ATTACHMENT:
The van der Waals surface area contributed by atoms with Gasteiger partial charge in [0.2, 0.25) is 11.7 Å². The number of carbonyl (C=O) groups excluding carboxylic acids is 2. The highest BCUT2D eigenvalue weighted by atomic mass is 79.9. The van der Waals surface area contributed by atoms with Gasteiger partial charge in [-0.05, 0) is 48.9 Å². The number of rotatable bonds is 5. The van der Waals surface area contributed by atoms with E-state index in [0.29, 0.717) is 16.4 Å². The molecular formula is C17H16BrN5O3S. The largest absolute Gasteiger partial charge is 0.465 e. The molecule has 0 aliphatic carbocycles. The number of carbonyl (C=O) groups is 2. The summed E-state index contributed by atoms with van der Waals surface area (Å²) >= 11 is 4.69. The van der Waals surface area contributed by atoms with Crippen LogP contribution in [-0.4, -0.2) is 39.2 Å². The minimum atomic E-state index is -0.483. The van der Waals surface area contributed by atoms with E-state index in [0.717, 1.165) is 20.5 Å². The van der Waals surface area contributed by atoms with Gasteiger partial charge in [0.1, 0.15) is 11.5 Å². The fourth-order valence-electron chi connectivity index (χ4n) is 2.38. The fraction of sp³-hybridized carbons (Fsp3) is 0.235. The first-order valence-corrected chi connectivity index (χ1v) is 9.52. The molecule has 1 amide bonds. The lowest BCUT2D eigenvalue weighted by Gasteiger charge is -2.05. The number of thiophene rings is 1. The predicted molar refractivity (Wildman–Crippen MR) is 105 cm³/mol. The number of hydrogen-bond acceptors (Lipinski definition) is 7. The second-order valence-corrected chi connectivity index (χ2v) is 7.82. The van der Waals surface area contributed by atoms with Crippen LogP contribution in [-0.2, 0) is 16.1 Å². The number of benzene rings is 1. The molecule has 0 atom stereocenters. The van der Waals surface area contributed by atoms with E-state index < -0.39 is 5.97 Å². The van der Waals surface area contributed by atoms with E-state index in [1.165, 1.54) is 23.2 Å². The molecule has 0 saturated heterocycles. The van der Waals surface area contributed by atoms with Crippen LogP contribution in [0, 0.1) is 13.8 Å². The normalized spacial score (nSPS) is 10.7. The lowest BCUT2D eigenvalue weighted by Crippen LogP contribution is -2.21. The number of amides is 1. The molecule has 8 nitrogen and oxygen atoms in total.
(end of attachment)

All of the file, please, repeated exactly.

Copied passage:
The van der Waals surface area contributed by atoms with Gasteiger partial charge in [0.2, 0.25) is 11.7 Å². The number of carbonyl (C=O) groups excluding carboxylic acids is 2. The highest BCUT2D eigenvalue weighted by atomic mass is 79.9. The van der Waals surface area contributed by atoms with Gasteiger partial charge in [-0.05, 0) is 48.9 Å². The number of rotatable bonds is 5. The van der Waals surface area contributed by atoms with E-state index in [0.29, 0.717) is 16.4 Å². The molecular formula is C17H16BrN5O3S. The largest absolute Gasteiger partial charge is 0.465 e. The molecule has 0 aliphatic carbocycles. The number of carbonyl (C=O) groups is 2. The summed E-state index contributed by atoms with van der Waals surface area (Å²) >= 11 is 4.69. The van der Waals surface area contributed by atoms with Crippen LogP contribution in [-0.4, -0.2) is 39.2 Å². The minimum atomic E-state index is -0.483. The van der Waals surface area contributed by atoms with E-state index in [0.717, 1.165) is 20.5 Å². The van der Waals surface area contributed by atoms with Gasteiger partial charge in [0.1, 0.15) is 11.5 Å². The fourth-order valence-electron chi connectivity index (χ4n) is 2.38. The fraction of sp³-hybridized carbons (Fsp3) is 0.235. The first-order valence-corrected chi connectivity index (χ1v) is 9.52. The molecule has 1 amide bonds. The lowest BCUT2D eigenvalue weighted by Gasteiger charge is -2.05. The number of thiophene rings is 1. The predicted molar refractivity (Wildman–Crippen MR) is 105 cm³/mol. The number of hydrogen-bond acceptors (Lipinski definition) is 7. The second-order valence-corrected chi connectivity index (χ2v) is 7.82. The van der Waals surface area contributed by atoms with Crippen LogP contribution in [-0.2, 0) is 16.1 Å². The number of benzene rings is 1. The molecule has 0 atom stereocenters. The van der Waals surface area contributed by atoms with E-state index < -0.39 is 5.97 Å². The van der Waals surface area contributed by atoms with E-state index in [1.165, 1.54) is 23.2 Å². The molecule has 0 saturated heterocycles. The van der Waals surface area contributed by atoms with Crippen LogP contribution in [0, 0.1) is 13.8 Å². The normalized spacial score (nSPS) is 10.7. The lowest BCUT2D eigenvalue weighted by Crippen LogP contribution is -2.21. The number of amides is 1. The molecule has 8 nitrogen and oxygen atoms in total.